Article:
Death of Superman Review


In 1992, I was a freshman in high school, and deep into comics… just not Superman. He was cheesy. He had a mullet for a while.

Image Comics probably topped my reading list that year, and a headline-grabbing “Death of an Icon” story line didn’t pull me back to the big blue boy scout. My memories of the Death of Superman comics were that my parents actually asked me about it. It must have made their nightly news. (I was reading X-Men at the time, so I told them not to worry. Nobody stays dead in comics.)

Consequently, most of my experience with the story comes from one-off issues in my collection and the previous animated film that tackled this plot, Superman: Doomsday. That film compressed the original story line quite a bit and left an opening to return to the source material for a new take on it.

The Death of Superman, Warner Bros. Animation and DC Entertainment’s new telling of the 1992 story, is a compelling addition to the DC Animated Movie Universe. Sam Liu and James Tucker, working from a script by Peter J. Tomasi, reach back to the original plot while placing the film in this particular run of movie continuity. We have references to events from Teen Titans and previous JLA and Batman animated films. Lex wears an amazing disguise in direct nod to the 90s comics, and a wonderfully played line between Superman and Lois late in the film echoed Christopher Reeves and Margot Kidder.

Little flourishes like these helped build a trust with me that the people making this do know the character, and care about these stories. Liu and Tucker handled the action scenes quite well, with clear fight compositions and a comfortable level of detail across all elements of the scene. Rarely did a background piece feel like a 3D object from a computer. The result was a well-animated movie that was easy to follow and fun to watch (though even with my tastes, that was a LOT of blood in a couple of fights scenes. Wow…)

This film builds slightly further in the casual shared universe of DC Animated. Uniforms and state-of-affairs for the Justice Leaguers match from Throne of Atlantis and other previous films, and the voice cast continues as well. Jason O’Mara’s Batman, while not as menacing as the one I grew up with, is a good fit with the characterization here. Jerry O’Connell’s Superman/Clark Kent is sometimes too affable, almost so bumpkin as to seem like the Kents found him last week.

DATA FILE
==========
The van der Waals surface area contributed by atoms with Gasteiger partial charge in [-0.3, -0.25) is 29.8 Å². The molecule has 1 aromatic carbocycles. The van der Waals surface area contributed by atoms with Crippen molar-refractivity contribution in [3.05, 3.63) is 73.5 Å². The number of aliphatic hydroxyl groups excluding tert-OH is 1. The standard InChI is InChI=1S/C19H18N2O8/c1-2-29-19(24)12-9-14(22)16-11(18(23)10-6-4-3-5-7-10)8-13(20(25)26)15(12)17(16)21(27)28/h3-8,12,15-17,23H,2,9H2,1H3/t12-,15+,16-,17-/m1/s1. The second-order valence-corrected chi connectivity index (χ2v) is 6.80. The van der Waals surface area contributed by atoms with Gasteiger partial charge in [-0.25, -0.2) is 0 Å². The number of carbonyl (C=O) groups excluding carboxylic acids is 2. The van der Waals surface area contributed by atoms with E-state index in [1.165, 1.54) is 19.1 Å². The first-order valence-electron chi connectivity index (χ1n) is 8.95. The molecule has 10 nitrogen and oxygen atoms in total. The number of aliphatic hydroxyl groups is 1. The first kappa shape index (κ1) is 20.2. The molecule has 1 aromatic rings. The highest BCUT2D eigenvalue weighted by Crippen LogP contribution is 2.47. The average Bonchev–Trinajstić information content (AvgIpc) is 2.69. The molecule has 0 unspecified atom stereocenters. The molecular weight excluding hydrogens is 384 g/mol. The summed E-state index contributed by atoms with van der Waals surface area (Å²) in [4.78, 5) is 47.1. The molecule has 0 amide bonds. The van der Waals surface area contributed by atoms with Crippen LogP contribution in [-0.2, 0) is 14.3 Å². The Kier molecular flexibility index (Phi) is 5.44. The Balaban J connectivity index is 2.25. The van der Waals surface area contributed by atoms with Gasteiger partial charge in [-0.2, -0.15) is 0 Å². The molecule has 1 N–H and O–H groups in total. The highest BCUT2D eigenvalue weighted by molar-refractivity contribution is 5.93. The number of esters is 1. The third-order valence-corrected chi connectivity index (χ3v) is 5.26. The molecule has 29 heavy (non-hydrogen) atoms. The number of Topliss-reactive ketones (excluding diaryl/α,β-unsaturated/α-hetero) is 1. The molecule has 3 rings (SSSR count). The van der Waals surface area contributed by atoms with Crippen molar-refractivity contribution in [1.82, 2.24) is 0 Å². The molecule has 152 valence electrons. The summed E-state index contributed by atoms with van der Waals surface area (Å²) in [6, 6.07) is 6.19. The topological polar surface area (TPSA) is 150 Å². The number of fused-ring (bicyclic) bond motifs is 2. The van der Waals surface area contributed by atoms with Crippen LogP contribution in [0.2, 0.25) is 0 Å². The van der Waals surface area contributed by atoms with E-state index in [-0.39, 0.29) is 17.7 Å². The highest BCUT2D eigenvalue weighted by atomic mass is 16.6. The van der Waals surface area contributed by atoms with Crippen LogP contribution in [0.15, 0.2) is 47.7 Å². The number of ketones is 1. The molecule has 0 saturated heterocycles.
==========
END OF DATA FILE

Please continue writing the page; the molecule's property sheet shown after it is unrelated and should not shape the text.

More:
This feels in service toward the entire film’s development. The only thing that scares this Superman is the risk of trust, and the danger of losing loved ones. This pairs nicely with a story about the relationship Superman is beginning to enjoy with Metropolis. Themes of honesty, appearances, and trust abound, and are woven through some amazing fight scenes. I’m still not a fan of the current notched-collar outfit Supes wears, but in general I like this art style and I love these battles. I can accept accent piping for every seam of a super suit (and the Tron-like laser accents on everything else). Costumes aside, I come away from these movies wanting more time with these actors in these roles. Rosario Dawson, Rainn Wilson, Nathan Fillion… the cast is uniformly amazing. More, please.

Doomsday’s final battle with the Justice League, Lois, and Superman is heart-wrenching and brutal. Too often, Superman is used as a strange alien god brought in to finish the fights others can’t handle. Super-breath/punch/laser-eyes/whatever and you’re done. Here, he’s placed into a fight that builds across nearly half the movie, such that when he enters, you understand that he can be hurt by this creature.

And he is. Not to spoil anything, but the movie is called The Death of Superman.

I liked it quite a bit, having enjoyed most of the other recent DC animated movies from this cast and crew. It fits near the top of the WB/DC animated films. How much you enjoy it as a comics fan may rest on your feelings about the original storyline. I had a blast watching it and am ready for the sequel.

PS – Speaking of the sequel, watch all the stingers and see who we’ll meet in next year’s Reign of the Supermen…

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Les Weiler has been watching television and movies his entire life. He attended The University of Texas at Austin, and like the majority of UT alums, never left the city again. He has created video games in the late 90s, published an indie comic book in the early 00s, and is always looking for the best path forward. He paints, writes screenplays, and recently discovered podcasting. As co-host of The TV Dudes, Les provides commentary on recent television, and interviews with cast and crew. The Good Die Young provides Les the space to explore cancelled one-season television shows, with deep dives into the episodes and interviews with the creators. His most recent venture, The Unstuck Creative, interviews working creatives about their fear and self-doubt, and how they overcome it and make their art. Les provides reviews, interviews and more for That's My Entertainment. His first loves are sci-fi and horror, but he's not above a good lawyer show or procedural, and has his comic-nerd credibility safely secured. He lives in Austin, TX with his loved ones and his pup, Tiger.